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Austin Chronicle Roadkill

OCTOBER 6, 1997: 

Bill Frisell
Bates Recital Hall
Saturday, October 4

Bill Frisell can't stop moving. His recent projects alone include composing scores to several Buster Keaton films, an album of country music only he could create, and a just-completed session with bassist Victor Krause and rock drummer Jim Keltner. And after years of being backed by the bass and drums team of Kermit Driscoll and Joey Baron, his new working band, featured on the amazing Bill Frisell Quartet (Nonesuch) has no rhythm section at all. This new band -- Ron Miles on trumpet, Eyvind Kang on violin/tuba, Curtis Fowlkes on trombone and Frisell on guitar -- is, to put it lightly, breaking new ground.

"Joey Baron made this decision that he didn't want to spend all this time playing in my band, that he wanted to work on his own stuff," says Frisell. "So it was like, time's up, I better think of something else. Joey's kind of an irreplaceable person. I didn't want to just get another drummer and always be thinking about what Joey would have been doing. It seemed a good time to just totally shake the whole thing up. It's really a challenge to figure out how to make the music work without bass, drums, or any typical kind of rhythm instruments."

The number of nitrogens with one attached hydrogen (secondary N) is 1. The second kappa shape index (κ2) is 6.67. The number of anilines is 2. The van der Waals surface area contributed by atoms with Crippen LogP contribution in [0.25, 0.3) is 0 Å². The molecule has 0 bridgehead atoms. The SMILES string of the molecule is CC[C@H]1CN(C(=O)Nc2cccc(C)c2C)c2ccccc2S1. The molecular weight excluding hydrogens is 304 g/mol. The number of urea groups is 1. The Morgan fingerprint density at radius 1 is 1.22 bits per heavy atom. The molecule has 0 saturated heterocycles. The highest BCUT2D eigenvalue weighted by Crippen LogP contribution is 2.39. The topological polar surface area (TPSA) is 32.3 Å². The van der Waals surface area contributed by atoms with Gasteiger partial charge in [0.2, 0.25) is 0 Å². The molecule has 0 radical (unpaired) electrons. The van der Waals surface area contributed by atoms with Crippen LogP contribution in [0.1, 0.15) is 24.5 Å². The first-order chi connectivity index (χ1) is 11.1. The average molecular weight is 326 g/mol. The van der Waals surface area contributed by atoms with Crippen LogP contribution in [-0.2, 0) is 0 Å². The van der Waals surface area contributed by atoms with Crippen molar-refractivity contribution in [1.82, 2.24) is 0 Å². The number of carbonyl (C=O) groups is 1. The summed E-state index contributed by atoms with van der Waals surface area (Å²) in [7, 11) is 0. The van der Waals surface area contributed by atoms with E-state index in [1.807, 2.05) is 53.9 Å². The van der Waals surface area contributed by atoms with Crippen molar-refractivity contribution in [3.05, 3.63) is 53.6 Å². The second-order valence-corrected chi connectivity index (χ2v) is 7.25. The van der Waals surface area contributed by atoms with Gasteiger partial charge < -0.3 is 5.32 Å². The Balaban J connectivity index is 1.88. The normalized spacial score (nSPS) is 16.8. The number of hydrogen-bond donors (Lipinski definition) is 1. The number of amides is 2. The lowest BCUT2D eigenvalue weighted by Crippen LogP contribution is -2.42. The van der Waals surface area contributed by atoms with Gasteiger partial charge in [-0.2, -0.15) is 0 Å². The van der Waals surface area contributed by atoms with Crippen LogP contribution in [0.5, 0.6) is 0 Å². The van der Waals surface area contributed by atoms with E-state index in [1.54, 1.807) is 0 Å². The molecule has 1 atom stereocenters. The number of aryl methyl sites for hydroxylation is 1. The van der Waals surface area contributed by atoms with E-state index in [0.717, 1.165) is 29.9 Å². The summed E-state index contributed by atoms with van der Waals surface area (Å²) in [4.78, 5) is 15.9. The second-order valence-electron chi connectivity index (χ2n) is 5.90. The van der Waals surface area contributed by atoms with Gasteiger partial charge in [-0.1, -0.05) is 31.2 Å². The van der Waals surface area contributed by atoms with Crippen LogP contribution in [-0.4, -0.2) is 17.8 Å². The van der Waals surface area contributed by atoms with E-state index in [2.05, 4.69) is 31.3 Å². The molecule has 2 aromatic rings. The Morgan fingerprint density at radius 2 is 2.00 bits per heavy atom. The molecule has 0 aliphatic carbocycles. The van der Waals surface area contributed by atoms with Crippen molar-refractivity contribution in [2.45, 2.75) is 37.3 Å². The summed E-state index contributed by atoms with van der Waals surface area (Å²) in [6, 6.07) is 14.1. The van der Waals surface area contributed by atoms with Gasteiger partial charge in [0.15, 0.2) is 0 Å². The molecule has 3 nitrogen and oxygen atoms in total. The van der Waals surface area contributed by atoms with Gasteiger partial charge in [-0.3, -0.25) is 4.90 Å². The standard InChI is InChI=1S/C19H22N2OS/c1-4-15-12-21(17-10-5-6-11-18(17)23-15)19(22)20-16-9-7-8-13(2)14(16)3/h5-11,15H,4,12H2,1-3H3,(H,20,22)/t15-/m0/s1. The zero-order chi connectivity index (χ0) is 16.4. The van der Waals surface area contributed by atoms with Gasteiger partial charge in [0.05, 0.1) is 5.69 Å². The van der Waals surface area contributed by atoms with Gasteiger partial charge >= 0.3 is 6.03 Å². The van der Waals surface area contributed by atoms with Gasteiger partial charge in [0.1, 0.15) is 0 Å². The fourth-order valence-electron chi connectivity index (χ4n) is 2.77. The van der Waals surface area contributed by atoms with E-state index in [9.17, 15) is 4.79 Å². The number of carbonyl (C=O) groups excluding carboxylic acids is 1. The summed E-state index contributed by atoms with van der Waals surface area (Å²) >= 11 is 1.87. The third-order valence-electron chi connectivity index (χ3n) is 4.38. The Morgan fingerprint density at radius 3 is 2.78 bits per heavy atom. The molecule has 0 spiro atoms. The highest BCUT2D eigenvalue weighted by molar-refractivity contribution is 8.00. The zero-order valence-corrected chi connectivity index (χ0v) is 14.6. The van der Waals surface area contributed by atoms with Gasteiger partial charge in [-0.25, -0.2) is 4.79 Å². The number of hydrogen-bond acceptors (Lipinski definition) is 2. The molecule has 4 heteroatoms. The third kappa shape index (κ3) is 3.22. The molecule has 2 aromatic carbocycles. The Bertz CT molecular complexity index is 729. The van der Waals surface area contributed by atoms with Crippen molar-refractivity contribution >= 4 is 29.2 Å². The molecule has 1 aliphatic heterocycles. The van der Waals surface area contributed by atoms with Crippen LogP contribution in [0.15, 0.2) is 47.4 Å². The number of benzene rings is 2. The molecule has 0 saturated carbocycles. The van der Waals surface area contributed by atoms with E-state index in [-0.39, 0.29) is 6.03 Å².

The quartet does work, though, making snake-like ethereal jazz music of remarkable energy and passion. Frisell's excited about playing Austin again, and has fond memories of his Continental Club appearance in front of the Elvis mural years ago. And that's not his only Austin connection, either. "A few weeks ago I went to a club in Seattle, and these guys were opening. I had no idea who they were, and they starting playing and I just about had a heart attack. At first, this guy was playing banjo, but then he picked up the guitar and it was really... disturbing."

When Frisell sought out the player, it turned out to be recent Puget Sound transplant Danny Barnes. Though neither of them had heard of the other, the modest Frisell, in his continuing love and pursuit of a new kind of Americana, and who at age 46 continues to grow as a truly original musical voice, insisted Barnes show him some licks.

"He was really nice; he invited me to his house and I had this lesson. I don't know what's going to happen. I'm so interested in all this music. I don't think this lifetime is going to be long enough to learn to play it." -- Jeff McCord

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